Friday, 19 June 2009

In Over My Head?

As the old adage goes, you learn something new everyday.

Yesterday I learnt three things. Did you know, for instance, that the greyhound accelerates to 45 miles per hour in a single second from a standing start? Zero to forty five in a second? Amazing. It is the second fastest land mammal on earth.

The other two factoids I gleaned through empirical, hands-on research and part of me wishes I was still in a happy cloud of blissful ignorance. Here we go: the brain of a pig is surprisingly small. Tiny, in fact. About the size of a duck’s egg.

['Two squeaks, or not two squeaks? That is the question']

The second? There is a wonderful nugget of meat that sits just below the eye socket behind the cheek bone, only accessible with an adventurous finger after the head of a pig has been simmered long and slow. It falls away in a rather satisfactory fashion, a neat little piece of tasty pork.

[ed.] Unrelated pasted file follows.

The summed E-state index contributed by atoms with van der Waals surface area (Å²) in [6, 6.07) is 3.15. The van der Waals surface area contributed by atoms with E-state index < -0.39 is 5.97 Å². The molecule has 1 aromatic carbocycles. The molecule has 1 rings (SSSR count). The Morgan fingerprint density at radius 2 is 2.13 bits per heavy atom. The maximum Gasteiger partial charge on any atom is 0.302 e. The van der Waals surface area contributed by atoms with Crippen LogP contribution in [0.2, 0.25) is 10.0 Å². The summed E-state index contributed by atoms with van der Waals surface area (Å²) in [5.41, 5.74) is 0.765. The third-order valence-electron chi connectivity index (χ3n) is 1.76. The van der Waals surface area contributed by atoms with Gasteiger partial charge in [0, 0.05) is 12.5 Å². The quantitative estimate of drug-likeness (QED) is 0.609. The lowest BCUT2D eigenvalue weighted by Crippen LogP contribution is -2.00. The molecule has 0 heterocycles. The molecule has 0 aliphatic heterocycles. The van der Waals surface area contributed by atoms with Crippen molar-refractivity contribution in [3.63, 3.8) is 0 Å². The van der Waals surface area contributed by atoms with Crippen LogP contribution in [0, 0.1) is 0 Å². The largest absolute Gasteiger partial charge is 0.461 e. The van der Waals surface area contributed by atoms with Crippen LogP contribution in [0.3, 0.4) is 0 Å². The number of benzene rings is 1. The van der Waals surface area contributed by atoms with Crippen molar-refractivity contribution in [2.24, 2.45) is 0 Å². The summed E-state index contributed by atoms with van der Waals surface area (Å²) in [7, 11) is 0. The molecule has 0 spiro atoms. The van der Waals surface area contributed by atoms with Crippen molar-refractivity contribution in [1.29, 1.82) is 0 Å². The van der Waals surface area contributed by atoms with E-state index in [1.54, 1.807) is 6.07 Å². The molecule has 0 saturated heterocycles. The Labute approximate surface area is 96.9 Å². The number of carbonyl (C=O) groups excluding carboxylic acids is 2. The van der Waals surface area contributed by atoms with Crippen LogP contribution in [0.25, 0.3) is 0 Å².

I know this because of Project Napoleon.

Project Napoleon, named after the Stalin-esque character in Animal Farm, began quite by accident.

I’d had a request to cook (and eat) brain for the Nose to Tail Tuesday feature (thanks for that). With calves’ and lambs’ brain still illegal, it was up to the reliable old porker to provide the means by which this terrifying prospect could be realised.

I put in a reluctant request with my butcher and received a phone call on Wednesday: ‘I’ve got a pig’s head here for you? Do you want the whole thing or just the brain?’